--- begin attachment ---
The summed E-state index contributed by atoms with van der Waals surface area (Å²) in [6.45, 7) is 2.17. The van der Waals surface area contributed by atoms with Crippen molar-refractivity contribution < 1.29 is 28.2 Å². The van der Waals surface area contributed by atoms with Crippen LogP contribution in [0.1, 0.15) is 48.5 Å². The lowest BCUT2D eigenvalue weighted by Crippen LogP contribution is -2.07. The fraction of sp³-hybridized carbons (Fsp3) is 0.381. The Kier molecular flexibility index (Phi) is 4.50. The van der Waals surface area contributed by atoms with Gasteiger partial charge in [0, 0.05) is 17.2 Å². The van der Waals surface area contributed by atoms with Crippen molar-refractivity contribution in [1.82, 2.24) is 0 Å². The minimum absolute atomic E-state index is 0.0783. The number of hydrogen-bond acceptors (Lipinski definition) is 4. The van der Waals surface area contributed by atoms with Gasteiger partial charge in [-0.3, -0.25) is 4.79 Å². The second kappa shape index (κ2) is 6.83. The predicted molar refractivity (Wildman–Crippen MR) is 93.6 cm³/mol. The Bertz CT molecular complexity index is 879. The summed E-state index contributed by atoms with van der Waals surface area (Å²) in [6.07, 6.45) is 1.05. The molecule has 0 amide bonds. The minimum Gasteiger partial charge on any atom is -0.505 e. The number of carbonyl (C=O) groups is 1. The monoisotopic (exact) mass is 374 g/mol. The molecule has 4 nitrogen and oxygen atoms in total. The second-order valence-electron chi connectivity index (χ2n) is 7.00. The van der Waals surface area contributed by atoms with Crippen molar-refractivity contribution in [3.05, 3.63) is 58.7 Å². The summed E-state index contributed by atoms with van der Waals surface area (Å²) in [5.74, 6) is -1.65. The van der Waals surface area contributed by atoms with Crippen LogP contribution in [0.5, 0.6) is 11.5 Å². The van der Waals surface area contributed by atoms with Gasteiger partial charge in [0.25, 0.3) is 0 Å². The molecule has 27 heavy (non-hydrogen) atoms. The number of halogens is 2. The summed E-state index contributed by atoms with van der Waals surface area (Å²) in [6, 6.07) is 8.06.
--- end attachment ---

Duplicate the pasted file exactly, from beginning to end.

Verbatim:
The summed E-state index contributed by atoms with van der Waals surface area (Å²) in [6.45, 7) is 2.17. The van der Waals surface area contributed by atoms with Crippen molar-refractivity contribution < 1.29 is 28.2 Å². The van der Waals surface area contributed by atoms with Crippen LogP contribution in [0.1, 0.15) is 48.5 Å². The lowest BCUT2D eigenvalue weighted by Crippen LogP contribution is -2.07. The fraction of sp³-hybridized carbons (Fsp3) is 0.381. The Kier molecular flexibility index (Phi) is 4.50. The van der Waals surface area contributed by atoms with Gasteiger partial charge in [0, 0.05) is 17.2 Å². The van der Waals surface area contributed by atoms with Crippen molar-refractivity contribution in [1.82, 2.24) is 0 Å². The minimum absolute atomic E-state index is 0.0783. The number of hydrogen-bond acceptors (Lipinski definition) is 4. The van der Waals surface area contributed by atoms with Gasteiger partial charge in [-0.3, -0.25) is 4.79 Å². The second kappa shape index (κ2) is 6.83. The predicted molar refractivity (Wildman–Crippen MR) is 93.6 cm³/mol. The Bertz CT molecular complexity index is 879. The summed E-state index contributed by atoms with van der Waals surface area (Å²) in [6.07, 6.45) is 1.05. The molecule has 0 amide bonds. The minimum Gasteiger partial charge on any atom is -0.505 e. The number of carbonyl (C=O) groups is 1. The monoisotopic (exact) mass is 374 g/mol. The molecule has 4 nitrogen and oxygen atoms in total. The second-order valence-electron chi connectivity index (χ2n) is 7.00. The van der Waals surface area contributed by atoms with Crippen molar-refractivity contribution in [3.05, 3.63) is 58.7 Å². The summed E-state index contributed by atoms with van der Waals surface area (Å²) in [5.74, 6) is -1.65. The van der Waals surface area contributed by atoms with Crippen LogP contribution in [0.5, 0.6) is 11.5 Å². The van der Waals surface area contributed by atoms with Gasteiger partial charge in [0.25, 0.3) is 0 Å². The molecule has 27 heavy (non-hydrogen) atoms. The number of halogens is 2. The summed E-state index contributed by atoms with van der Waals surface area (Å²) in [6, 6.07) is 8.06.